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Watch Russia's Bizarre, Militarized International Women's Day Tribute

The Huffington Post The Huffington Post 8/03/2016 Alexandra Ma

On Tuesday, also known as International Women's Day, the Russian TV channel REN TV honored the country's women in a very bizarre way -- through a video laden with military euphemisms.

In the video, called "March 8," an interviewer talks to a young blonde woman named Maria. If you don't speak Russian, the video, which has no subtitles, seems pretty innocuous. But if you do speak Russian, you realize something weird is going on here.

Maria says she doesn't like wearing high heels. She says she owns a German shepherd -- we see it sitting next to her. The clip is meant to showcase strong Russian women and "refute the traditional ideas about blondes," according to REN TV.

International Women's Day is an official public holiday in Russia. People usually observe it by giving flowers and other gifts to the women in their lives: mothers, wives, female colleagues and so forth. But REN TV decided to put a little spin on those traditions this year.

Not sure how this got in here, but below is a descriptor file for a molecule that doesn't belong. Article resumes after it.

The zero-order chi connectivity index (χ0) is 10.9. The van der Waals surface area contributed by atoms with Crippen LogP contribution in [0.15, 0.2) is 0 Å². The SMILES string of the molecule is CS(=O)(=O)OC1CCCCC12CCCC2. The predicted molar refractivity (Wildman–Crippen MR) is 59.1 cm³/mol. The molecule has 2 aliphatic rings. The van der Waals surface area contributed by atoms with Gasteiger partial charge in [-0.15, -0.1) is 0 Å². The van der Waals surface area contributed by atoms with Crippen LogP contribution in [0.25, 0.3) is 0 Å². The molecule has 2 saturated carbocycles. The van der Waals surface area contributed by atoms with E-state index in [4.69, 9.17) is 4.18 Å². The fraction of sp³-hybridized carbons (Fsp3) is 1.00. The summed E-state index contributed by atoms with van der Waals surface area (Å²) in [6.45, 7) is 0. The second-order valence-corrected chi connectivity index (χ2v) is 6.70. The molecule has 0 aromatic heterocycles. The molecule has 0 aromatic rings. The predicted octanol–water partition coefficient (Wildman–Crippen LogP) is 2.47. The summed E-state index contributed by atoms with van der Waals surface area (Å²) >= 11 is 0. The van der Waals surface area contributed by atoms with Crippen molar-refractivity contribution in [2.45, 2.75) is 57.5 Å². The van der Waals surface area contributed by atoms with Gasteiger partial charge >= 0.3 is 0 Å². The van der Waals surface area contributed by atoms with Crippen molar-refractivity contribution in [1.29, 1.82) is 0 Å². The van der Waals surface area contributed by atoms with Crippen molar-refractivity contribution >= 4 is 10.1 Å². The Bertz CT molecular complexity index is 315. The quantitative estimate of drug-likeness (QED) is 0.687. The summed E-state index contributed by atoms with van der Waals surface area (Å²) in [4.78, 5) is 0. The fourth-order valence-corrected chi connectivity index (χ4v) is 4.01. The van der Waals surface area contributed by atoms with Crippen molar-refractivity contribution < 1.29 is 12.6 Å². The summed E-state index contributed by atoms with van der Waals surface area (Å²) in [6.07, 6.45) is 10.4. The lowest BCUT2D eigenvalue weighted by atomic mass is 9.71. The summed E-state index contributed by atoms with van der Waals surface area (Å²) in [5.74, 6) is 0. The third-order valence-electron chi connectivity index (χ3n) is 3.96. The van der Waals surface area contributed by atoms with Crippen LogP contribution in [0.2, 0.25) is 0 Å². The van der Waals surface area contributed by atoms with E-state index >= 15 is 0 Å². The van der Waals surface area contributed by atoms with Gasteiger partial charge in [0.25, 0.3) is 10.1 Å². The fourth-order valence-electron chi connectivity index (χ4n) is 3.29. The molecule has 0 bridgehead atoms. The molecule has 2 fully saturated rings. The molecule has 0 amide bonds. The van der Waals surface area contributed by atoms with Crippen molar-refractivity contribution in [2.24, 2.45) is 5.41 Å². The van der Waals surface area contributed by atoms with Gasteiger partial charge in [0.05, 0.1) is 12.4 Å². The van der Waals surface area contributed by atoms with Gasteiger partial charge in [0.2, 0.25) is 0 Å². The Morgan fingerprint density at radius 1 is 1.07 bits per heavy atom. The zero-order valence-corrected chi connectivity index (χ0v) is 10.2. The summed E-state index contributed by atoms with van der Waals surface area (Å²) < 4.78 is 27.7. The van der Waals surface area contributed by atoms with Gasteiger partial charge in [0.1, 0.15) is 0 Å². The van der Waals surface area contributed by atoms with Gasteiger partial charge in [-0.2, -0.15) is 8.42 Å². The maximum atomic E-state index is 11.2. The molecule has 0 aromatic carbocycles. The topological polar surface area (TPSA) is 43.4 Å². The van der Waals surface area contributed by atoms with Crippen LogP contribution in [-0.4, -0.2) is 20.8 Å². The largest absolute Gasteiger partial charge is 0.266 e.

"Instead of the expected spring bouquets, the channel will show Russian military hardware," the channel says in an introduction to the video on its website.

Maria says her favorite place in Moscow is Bolotnaya Square, the site of a widely reported 2012 incident in which protesters demonstrating against President Vladimir Putin clashed violently with riot police. She also says her favorite flower is the bird cherry, or cheremukha. As she says this, she takes out a can of pepper spray -- colloquially known in Russia as "Cheremukha."

The video ends with Maria dressed in Russian police army gear, holding a helmet and standing next to that German shepherd. An announcer's voice says: "Russian spring, Russian flowers. Happy 8th of March, dear women!"

The "Russian spring" is a term sometimes used in the media to describe the ongoing unrest between pro-Russian separatists and Ukrainian forces in eastern Ukraine. Since early 2014, fighting there has left at least 9,000 people dead.

Russia has also been known to refer to some of its military armaments as flowers. Self-propelled guns with 203-millimeter cannons are nicknamed "peonies." Self-propelled mortars are "tulips," automatic mortars are "cornflowers" and the Russian army is a "garden."

In recent years, Russia has made its ambitious military goals clear. Despite a worsening economy, the country continues to be heavily involved in military intervention in Syria. IHS Jane's, a defense think tank, estimated in October that Russia was spending $4 million a day on its military activity in Syria. The country has also been supporting separatists in eastern Ukraine since early 2014.

In 2011, Russia launched the State Armaments Plan, a $700 billion scheme that aims to dramatically increase the number of military armaments in the country by 2020.

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